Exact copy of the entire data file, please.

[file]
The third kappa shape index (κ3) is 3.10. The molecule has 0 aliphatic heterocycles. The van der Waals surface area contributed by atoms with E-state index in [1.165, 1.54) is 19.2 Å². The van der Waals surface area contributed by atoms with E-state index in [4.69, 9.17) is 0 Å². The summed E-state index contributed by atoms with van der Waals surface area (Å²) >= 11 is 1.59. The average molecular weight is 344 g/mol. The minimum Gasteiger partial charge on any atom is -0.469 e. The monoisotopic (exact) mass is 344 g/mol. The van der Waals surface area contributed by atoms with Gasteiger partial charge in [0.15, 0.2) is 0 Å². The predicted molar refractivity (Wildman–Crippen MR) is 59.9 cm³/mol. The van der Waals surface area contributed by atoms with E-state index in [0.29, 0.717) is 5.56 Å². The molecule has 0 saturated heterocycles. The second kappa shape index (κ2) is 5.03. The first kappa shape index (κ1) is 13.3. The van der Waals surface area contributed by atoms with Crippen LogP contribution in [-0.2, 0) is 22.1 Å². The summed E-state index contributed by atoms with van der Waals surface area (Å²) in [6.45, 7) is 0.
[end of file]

The third kappa shape index (κ3) is 3.10. The molecule has 0 aliphatic heterocycles. The van der Waals surface area contributed by atoms with E-state index in [1.165, 1.54) is 19.2 Å². The van der Waals surface area contributed by atoms with E-state index in [4.69, 9.17) is 0 Å². The summed E-state index contributed by atoms with van der Waals surface area (Å²) >= 11 is 1.59. The average molecular weight is 344 g/mol. The minimum Gasteiger partial charge on any atom is -0.469 e. The monoisotopic (exact) mass is 344 g/mol. The van der Waals surface area contributed by atoms with Gasteiger partial charge in [0.15, 0.2) is 0 Å². The predicted molar refractivity (Wildman–Crippen MR) is 59.9 cm³/mol. The van der Waals surface area contributed by atoms with E-state index in [0.29, 0.717) is 5.56 Å². The molecule has 0 saturated heterocycles. The second kappa shape index (κ2) is 5.03. The first kappa shape index (κ1) is 13.3. The van der Waals surface area contributed by atoms with Crippen LogP contribution in [-0.2, 0) is 22.1 Å². The summed E-state index contributed by atoms with van der Waals surface area (Å²) in [6.45, 7) is 0.